Exterior shot of Iribe CenterCOLLEGE PARK, Md. – The University of Maryland will celebrate the opening of the new state-of-the-art Brendan Iribe (ee-REEB’) Center for Computer Science and Engineering on Saturday, April 27, 2019. The Iribe Center will be a hub for technology at the heart of a new innovation district, among high-tech companies, government agencies and institutional colleagues. Bringing together the university's top-ranked Department of Computer Science and its renowned Institute for Advanced Computer Studies (UMIACS), the Iribe Center will support groundbreaking research and education in virtual and augmented reality, artificial intelligence, robotics, computer vision, machine learning, data science, and more.

Six floors of specialized labs, classrooms, auditoriums, offices and a fully equipped maker space offer unprecedented opportunities for students and faculty to innovate bold new applications for computer science.  The new facility is made by possible by a $30 million gift from UMD Alumnus and Oculus Co-Founder Brendan Iribe’s $30 million gift, and a $3.5 million gift from UMD Alumnus and Oculus Co-Founder Michael Antonov.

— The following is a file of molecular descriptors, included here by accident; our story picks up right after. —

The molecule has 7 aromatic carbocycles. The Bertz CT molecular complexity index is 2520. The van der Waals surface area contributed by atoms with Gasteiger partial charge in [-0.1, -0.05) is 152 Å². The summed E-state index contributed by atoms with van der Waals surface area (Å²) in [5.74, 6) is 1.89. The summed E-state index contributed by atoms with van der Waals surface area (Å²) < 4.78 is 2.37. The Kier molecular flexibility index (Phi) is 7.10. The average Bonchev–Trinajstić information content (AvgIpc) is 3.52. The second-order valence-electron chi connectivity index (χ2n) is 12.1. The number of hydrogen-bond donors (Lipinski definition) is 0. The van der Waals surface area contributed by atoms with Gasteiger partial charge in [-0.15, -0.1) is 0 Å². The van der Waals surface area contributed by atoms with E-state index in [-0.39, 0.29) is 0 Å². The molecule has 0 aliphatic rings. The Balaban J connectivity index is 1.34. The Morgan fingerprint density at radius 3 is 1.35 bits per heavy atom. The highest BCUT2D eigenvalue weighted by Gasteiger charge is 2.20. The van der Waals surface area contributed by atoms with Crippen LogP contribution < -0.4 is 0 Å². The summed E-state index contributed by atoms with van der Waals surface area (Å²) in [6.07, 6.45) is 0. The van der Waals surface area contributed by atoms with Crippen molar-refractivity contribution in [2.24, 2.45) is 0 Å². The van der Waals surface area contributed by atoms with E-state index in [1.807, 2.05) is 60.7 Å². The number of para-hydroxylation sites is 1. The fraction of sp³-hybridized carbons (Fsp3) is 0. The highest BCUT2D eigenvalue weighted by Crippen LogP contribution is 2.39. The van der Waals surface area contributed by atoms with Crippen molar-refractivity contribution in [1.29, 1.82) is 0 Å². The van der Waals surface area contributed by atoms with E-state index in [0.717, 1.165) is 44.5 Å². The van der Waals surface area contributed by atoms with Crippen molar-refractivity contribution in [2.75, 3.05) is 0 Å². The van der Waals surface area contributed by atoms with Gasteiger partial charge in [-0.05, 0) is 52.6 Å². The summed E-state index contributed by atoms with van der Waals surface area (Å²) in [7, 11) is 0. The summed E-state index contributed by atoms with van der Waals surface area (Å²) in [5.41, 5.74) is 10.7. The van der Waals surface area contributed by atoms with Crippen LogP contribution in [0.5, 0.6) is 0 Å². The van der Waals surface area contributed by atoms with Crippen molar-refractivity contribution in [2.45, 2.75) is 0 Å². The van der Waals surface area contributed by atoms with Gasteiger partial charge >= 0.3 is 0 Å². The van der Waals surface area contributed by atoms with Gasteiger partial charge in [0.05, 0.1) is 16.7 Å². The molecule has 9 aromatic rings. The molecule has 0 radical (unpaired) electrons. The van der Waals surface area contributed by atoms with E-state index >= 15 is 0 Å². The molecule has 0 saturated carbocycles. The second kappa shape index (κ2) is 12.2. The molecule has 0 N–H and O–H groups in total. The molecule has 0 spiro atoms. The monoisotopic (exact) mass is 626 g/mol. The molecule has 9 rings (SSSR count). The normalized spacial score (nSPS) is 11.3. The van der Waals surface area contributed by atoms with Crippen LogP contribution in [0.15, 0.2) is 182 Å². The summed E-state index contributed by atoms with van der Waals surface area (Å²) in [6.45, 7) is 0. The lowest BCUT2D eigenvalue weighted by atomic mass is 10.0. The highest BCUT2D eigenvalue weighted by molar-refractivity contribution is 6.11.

WHO:

  • Larry Hogan, Governor, State of Maryland
  • Thomas V. Mike Miller, Jr., President, Maryland Senate
  • Robert Caret, Chancellor of the University System of Maryland
  • Wallace D. Loh, President, University of Maryland
  • Brendan Iribe, Co-Founder, Oculus 
  • Michael Antonov, UMD Alumnus and Co-Founder, Oculus 
  • Amitabh Varshney, Dean, UMD College of Computer, Mathematical, and Natural Sciences
  • Jamie Matthews, UMD Alumna and Computer Science Graduate Student

WHAT:

  • Celebration Ceremony of the Brendan Iribe Center for Computer Science and Engineering.
  • Interactive demonstrations in virtual reality, robotics, and 3D printing.